Another ten people were checked by EMTs but found to be OK, the department says, adding emergency crews were summoned around 2:20 p.m. Firefighters shut the furnace and brought in fans to ventilate the building.
We were called here because staff and patrons were feeling lightheaded and had CO exposure symptoms. Commercial businesses are not required to have carbon monoxide detectors. Only places used for habitation is the term used.
The department says the final tally: 30 people were evaluated, with 8 going to Mass. General and Tufts Medical Center.
Our own eeka explains her first-hand experience with the new rule.
Mike the Mad Biologist captured some flowers after the snow yesterday.
The Herald reports on an upcoming vote by the church congregation on whether to sell one of its two copies of the Bay Psalm Book - which could fetch up to $20 million - and a silver collection that includes a Paul Revere chalice. Supporters say the money would help pay for church repairs and work among the homeless.
Michael Skrzypek watched the sun set over the Charles this evening.
Liz recounts a sorry lunch at Osushi in Copley Place:
This place is only surviving on Groupon deals and unaware conference attendees. Don’t go to Osushi (it's difficult to find in the mall, so maybe if you tried to go, you gave up and went somewhere else, anyway). There are plenty of less expensive sushi places in Boston that have fresh fish and good service.
The Proper Bostonians reports on the scene in the Public Garden, where owl watchers and photographers converged this evening to watch an owl in a beech tree (right near the fountain/statue that shows a mountain lion catching an owl):
A few more owl-watchers showed up as the light faded, having heard rumors from a bearded guy named Peter. As we talked and craned our necks, the owl finally took off, and we followed on the ground, exclaiming over the magnificence of its wings as it swooped through the trees. It landed on a high branch that gave us a much better view of its yellowish beak and dark, round eyes. Barred owls have beautiful brown, camouflage feathers and we had an excellent view of it now. Behind us, a group of serious photographers with massive telephoto lenses had materialized, setting up lights and tripods. One trained a spotlight on the owl. This troubled my owl-watcher friend and me, but the owl didn't seem to care. It stayed put and suddenly regurgitated a lump of whatever owls regurgitate... feathers, fur and bone fragments, I think.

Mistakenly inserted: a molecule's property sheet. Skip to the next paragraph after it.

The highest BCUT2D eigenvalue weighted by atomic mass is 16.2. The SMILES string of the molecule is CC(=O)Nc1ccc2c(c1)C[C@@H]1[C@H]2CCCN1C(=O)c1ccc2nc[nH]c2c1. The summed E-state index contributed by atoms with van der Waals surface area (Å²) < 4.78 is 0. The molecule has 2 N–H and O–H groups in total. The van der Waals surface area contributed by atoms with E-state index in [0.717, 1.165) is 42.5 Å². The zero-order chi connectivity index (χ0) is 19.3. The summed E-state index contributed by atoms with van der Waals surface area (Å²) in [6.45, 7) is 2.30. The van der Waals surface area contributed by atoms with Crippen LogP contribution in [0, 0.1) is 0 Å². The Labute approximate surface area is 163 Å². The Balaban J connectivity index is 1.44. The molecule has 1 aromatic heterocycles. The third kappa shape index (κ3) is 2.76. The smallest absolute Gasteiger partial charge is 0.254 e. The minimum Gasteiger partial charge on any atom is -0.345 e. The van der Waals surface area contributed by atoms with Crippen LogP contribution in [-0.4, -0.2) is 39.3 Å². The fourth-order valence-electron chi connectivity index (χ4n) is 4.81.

Around 8:45 a.m, Susan Anderson tweeted:
The Orange Line is seriously standing by "due to a coffee spill that needs to be cleaned up." ... At least it made for a nice-smelling train first thing in the morning...
The coffee break happened after incoming T General Manager Beverly Scott rode the line from a chat session with commuters at North Station to a chat session with commuters at Back Bay. The T posted a photo of her and soon-to-be boss Richard Davey on the Orange Line. Michael Ratty looked at the photo and asked:
Why isn't Beverly Scott drinking a Dunkin Donuts coffee like Davey? Not a good way to endear yourself to Boston.
Also, while the Orange Line ran perfectly (and strangely emptily) on her trip, commuters on the Red Line and the Needham Line got to experience your basic Monday-morning T delays.
H/t Prairie Rose Clayton for the headline.